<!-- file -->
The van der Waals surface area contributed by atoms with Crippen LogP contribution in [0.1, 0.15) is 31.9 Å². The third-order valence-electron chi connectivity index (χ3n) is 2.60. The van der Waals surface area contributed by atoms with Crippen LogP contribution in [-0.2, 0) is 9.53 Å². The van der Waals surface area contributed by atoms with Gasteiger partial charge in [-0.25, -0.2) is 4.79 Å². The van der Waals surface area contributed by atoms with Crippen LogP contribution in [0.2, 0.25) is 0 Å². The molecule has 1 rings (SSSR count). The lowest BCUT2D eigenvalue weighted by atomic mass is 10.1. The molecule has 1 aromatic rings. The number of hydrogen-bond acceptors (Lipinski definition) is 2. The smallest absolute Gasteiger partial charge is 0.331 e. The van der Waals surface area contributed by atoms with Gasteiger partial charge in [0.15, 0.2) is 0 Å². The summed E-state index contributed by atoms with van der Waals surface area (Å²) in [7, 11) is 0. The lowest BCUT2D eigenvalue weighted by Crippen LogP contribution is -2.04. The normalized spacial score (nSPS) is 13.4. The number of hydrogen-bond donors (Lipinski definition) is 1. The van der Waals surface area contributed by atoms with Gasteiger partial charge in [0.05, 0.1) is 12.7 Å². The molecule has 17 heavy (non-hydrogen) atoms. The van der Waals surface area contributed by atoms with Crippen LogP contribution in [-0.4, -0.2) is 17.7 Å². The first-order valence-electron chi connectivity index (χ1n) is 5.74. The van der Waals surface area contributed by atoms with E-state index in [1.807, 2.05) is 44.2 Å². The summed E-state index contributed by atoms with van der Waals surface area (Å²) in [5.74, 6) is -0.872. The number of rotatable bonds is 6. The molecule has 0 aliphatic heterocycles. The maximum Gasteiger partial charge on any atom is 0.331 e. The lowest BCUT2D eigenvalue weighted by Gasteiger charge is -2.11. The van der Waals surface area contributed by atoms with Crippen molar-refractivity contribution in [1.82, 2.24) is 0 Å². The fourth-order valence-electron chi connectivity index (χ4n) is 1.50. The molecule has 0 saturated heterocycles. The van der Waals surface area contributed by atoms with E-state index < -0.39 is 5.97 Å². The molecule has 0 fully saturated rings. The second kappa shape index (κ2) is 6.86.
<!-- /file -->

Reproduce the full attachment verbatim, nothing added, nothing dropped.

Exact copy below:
The van der Waals surface area contributed by atoms with Crippen LogP contribution in [0.1, 0.15) is 31.9 Å². The third-order valence-electron chi connectivity index (χ3n) is 2.60. The van der Waals surface area contributed by atoms with Crippen LogP contribution in [-0.2, 0) is 9.53 Å². The van der Waals surface area contributed by atoms with Gasteiger partial charge in [-0.25, -0.2) is 4.79 Å². The van der Waals surface area contributed by atoms with Crippen LogP contribution in [0.2, 0.25) is 0 Å². The molecule has 1 rings (SSSR count). The lowest BCUT2D eigenvalue weighted by atomic mass is 10.1. The molecule has 1 aromatic rings. The number of hydrogen-bond acceptors (Lipinski definition) is 2. The smallest absolute Gasteiger partial charge is 0.331 e. The van der Waals surface area contributed by atoms with Gasteiger partial charge in [0.15, 0.2) is 0 Å². The summed E-state index contributed by atoms with van der Waals surface area (Å²) in [7, 11) is 0. The lowest BCUT2D eigenvalue weighted by Crippen LogP contribution is -2.04. The normalized spacial score (nSPS) is 13.4. The number of hydrogen-bond donors (Lipinski definition) is 1. The van der Waals surface area contributed by atoms with Gasteiger partial charge in [0.05, 0.1) is 12.7 Å². The molecule has 17 heavy (non-hydrogen) atoms. The van der Waals surface area contributed by atoms with Crippen LogP contribution in [-0.4, -0.2) is 17.7 Å². The first-order valence-electron chi connectivity index (χ1n) is 5.74. The van der Waals surface area contributed by atoms with E-state index in [1.807, 2.05) is 44.2 Å². The summed E-state index contributed by atoms with van der Waals surface area (Å²) in [5.74, 6) is -0.872. The number of rotatable bonds is 6. The molecule has 0 aliphatic heterocycles. The maximum Gasteiger partial charge on any atom is 0.331 e. The lowest BCUT2D eigenvalue weighted by Gasteiger charge is -2.11. The van der Waals surface area contributed by atoms with Crippen molar-refractivity contribution in [1.82, 2.24) is 0 Å². The fourth-order valence-electron chi connectivity index (χ4n) is 1.50. The molecule has 0 saturated heterocycles. The van der Waals surface area contributed by atoms with E-state index < -0.39 is 5.97 Å². The molecule has 0 fully saturated rings. The second kappa shape index (κ2) is 6.86.